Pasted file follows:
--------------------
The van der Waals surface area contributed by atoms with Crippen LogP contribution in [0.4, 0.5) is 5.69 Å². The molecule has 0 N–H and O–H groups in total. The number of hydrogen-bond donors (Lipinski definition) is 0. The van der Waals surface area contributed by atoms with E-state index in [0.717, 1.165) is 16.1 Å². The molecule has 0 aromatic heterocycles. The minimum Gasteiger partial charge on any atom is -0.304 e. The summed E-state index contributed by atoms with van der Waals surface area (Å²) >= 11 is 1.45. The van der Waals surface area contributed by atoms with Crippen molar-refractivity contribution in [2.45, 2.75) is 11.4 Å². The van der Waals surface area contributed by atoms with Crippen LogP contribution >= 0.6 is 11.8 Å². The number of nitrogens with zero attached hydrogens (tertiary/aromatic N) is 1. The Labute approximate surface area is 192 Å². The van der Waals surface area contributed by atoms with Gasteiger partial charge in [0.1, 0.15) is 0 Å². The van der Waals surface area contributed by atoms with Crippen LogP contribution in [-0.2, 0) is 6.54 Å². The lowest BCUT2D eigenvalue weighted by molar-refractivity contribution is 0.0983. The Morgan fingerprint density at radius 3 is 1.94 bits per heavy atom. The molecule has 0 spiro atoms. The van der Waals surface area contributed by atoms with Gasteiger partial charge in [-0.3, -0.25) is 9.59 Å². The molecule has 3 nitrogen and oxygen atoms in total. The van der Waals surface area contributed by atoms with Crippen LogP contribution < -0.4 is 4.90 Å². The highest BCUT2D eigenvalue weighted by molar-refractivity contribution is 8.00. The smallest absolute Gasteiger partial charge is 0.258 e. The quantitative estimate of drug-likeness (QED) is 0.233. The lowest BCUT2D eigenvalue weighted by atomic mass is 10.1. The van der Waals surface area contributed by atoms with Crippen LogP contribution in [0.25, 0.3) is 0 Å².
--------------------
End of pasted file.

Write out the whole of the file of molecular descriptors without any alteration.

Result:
The van der Waals surface area contributed by atoms with Crippen LogP contribution in [0.4, 0.5) is 5.69 Å². The molecule has 0 N–H and O–H groups in total. The number of hydrogen-bond donors (Lipinski definition) is 0. The van der Waals surface area contributed by atoms with E-state index in [0.717, 1.165) is 16.1 Å². The molecule has 0 aromatic heterocycles. The minimum Gasteiger partial charge on any atom is -0.304 e. The summed E-state index contributed by atoms with van der Waals surface area (Å²) >= 11 is 1.45. The van der Waals surface area contributed by atoms with Crippen molar-refractivity contribution in [2.45, 2.75) is 11.4 Å². The van der Waals surface area contributed by atoms with Crippen LogP contribution >= 0.6 is 11.8 Å². The number of nitrogens with zero attached hydrogens (tertiary/aromatic N) is 1. The Labute approximate surface area is 192 Å². The van der Waals surface area contributed by atoms with Gasteiger partial charge in [0.1, 0.15) is 0 Å². The van der Waals surface area contributed by atoms with Crippen LogP contribution in [-0.2, 0) is 6.54 Å². The lowest BCUT2D eigenvalue weighted by molar-refractivity contribution is 0.0983. The Morgan fingerprint density at radius 3 is 1.94 bits per heavy atom. The molecule has 0 spiro atoms. The van der Waals surface area contributed by atoms with Gasteiger partial charge in [-0.3, -0.25) is 9.59 Å². The molecule has 3 nitrogen and oxygen atoms in total. The van der Waals surface area contributed by atoms with Crippen LogP contribution < -0.4 is 4.90 Å². The highest BCUT2D eigenvalue weighted by molar-refractivity contribution is 8.00. The smallest absolute Gasteiger partial charge is 0.258 e. The quantitative estimate of drug-likeness (QED) is 0.233. The lowest BCUT2D eigenvalue weighted by atomic mass is 10.1. The van der Waals surface area contributed by atoms with Crippen LogP contribution in [0.25, 0.3) is 0 Å².